Parliament and the press have been “astonishingly complacent” when it comes to personal privacy issues following the Edward Snowden surveillance revelations.
At a Q&A session following a private screening of the Snowden documentary ‘Citizen Four’, former Conservative party chairman and Shadow Deputy Prime Minister, David Davis, said that the freedom for surveillance needed to be “brought under control” as for the past couple of years we have been in a benign state and become “appallingly complacent” to the extensive monitoring.
Davis called the destroying of hard drives at the Guardian an “act of vandalism” and a stupid thing, as the Cabinet Secretary went to the Guardian offices to try and destroy data that was already in the cloud and elsewhere. He said this was designed to intimidate; “and it worked”.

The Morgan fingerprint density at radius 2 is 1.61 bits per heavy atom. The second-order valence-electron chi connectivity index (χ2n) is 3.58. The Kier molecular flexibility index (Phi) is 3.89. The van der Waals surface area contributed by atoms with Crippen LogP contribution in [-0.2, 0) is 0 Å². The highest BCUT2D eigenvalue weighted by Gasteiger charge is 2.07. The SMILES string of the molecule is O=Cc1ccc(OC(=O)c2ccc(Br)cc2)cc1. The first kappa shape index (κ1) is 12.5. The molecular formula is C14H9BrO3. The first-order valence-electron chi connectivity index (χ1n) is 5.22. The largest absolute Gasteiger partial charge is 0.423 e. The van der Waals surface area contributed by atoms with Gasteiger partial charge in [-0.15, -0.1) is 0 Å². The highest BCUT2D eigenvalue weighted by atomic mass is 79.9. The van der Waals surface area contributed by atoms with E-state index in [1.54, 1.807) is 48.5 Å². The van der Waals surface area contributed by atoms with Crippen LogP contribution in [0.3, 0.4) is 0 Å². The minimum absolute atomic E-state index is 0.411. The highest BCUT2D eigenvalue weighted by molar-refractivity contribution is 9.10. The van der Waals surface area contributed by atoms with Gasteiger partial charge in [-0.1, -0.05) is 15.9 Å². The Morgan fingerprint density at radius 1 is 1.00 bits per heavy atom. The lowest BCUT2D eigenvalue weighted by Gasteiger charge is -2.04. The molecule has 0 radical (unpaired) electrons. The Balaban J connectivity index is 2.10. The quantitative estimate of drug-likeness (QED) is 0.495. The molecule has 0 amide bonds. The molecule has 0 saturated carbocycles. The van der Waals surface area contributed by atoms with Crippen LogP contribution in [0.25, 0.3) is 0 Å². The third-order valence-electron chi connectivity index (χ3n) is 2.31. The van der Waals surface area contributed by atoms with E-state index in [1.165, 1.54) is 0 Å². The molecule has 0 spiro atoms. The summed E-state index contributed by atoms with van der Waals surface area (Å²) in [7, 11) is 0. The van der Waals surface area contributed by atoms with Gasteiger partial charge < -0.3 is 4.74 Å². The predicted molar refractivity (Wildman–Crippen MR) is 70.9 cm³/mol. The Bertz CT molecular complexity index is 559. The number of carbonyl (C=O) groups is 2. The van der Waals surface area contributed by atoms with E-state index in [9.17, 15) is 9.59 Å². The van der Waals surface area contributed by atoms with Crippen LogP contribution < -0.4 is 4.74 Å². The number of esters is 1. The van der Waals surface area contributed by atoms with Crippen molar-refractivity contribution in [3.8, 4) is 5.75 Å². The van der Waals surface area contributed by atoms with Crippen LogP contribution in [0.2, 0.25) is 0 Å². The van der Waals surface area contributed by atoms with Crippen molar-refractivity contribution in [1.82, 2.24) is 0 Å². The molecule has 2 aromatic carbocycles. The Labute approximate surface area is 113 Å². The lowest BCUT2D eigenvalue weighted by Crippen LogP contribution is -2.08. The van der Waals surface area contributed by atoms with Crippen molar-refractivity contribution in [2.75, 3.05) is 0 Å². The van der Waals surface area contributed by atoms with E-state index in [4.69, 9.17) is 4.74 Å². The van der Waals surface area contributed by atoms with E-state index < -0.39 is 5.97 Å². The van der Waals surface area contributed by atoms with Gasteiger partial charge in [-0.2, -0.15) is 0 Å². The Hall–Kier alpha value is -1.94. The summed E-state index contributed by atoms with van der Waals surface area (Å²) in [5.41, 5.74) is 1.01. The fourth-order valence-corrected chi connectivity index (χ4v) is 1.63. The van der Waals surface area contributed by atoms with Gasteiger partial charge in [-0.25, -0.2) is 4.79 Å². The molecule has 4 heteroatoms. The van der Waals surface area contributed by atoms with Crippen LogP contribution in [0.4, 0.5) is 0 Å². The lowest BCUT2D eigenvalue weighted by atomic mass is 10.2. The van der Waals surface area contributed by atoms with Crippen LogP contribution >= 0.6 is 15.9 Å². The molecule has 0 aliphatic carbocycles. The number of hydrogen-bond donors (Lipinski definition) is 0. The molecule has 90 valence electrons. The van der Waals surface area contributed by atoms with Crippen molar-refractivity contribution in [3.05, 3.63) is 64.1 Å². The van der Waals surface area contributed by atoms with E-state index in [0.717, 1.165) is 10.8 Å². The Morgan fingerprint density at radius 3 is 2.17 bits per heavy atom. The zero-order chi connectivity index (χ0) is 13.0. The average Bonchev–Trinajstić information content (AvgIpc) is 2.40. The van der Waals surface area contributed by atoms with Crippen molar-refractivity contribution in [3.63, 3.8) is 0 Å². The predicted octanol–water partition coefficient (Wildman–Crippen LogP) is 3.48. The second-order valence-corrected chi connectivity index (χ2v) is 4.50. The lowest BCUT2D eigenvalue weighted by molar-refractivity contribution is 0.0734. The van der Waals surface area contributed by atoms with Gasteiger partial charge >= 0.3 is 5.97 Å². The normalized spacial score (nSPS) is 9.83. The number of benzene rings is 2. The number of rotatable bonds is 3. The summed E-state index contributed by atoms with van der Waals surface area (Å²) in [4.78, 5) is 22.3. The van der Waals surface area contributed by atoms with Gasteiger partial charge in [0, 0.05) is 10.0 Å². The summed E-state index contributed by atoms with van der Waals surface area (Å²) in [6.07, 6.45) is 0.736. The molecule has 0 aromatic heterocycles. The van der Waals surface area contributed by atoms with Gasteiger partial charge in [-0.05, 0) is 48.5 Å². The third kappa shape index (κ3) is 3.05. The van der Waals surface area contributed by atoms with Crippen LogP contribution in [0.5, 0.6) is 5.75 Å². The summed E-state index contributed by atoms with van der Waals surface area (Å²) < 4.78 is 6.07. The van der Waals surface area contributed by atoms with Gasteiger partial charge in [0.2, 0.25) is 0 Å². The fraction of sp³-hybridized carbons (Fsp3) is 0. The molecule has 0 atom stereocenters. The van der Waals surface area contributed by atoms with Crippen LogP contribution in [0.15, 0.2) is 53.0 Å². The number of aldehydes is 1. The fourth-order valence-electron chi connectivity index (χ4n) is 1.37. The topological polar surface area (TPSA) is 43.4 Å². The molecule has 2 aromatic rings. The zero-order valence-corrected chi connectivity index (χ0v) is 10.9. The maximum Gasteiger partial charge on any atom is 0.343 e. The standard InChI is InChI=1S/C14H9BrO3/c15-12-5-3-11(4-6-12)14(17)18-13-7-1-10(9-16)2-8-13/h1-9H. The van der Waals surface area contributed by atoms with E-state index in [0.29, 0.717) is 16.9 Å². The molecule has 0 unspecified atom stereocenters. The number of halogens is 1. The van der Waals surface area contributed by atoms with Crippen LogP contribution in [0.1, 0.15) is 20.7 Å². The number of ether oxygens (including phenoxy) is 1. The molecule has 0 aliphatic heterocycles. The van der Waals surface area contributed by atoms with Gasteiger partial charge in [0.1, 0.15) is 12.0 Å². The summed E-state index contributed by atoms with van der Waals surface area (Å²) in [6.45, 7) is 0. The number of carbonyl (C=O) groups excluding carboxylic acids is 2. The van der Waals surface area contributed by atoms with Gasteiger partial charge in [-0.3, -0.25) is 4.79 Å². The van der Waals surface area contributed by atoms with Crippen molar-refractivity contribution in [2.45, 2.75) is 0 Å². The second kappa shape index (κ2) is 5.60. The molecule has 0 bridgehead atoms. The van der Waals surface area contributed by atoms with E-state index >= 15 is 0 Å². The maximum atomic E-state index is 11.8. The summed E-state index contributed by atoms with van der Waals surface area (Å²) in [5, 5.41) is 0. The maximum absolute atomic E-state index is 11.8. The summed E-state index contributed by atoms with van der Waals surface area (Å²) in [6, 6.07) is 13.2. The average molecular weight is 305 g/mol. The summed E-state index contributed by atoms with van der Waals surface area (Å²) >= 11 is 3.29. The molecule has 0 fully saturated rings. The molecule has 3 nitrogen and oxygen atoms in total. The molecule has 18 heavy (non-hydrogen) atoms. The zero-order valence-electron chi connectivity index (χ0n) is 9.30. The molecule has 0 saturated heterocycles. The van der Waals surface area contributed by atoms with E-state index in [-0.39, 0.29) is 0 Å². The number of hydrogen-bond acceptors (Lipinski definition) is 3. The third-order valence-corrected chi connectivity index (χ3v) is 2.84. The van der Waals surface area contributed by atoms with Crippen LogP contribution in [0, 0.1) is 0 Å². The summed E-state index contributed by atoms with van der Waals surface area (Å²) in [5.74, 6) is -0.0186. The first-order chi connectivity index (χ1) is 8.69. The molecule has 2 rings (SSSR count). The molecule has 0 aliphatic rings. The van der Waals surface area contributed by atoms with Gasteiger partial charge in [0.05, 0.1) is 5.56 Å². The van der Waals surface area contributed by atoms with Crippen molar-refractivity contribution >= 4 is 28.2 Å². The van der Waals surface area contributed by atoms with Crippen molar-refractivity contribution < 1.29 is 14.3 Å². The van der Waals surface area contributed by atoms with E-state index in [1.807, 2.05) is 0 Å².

In terms of engaging the press, Davis said: “About 42 politicians backed me on this, but the press walked away from this story and it was inevitable. Clearly the combination of Number 10 and the intelligence agency made some think that this was a state of national emergency, but it was a complete bogus emergency.
“The truth of the matter is, the way a politician normally makes up his mind is to think about not the best or worst thing, but how to avoid the worst headline. The headline you don’t want is for something you vote to be found out four weeks later blown up in the papers. Whenever I vote, I always think in my mind ‘how would I deal with that’ and normally the measures are ineffective anyway.”
Davis went on to say that the press has been “pretty much inefficient”, and if the press don’t do anything, then MPs will be fine and the Government will not react.
Mike Harris, of the action group Don’t spy on us said that industry has a massive responsibility, as do consumers, to tell industry and we have got to be more vigilant and understand where this is going. “The minute you lose the moral arguments, it becomes a free for all,” he said.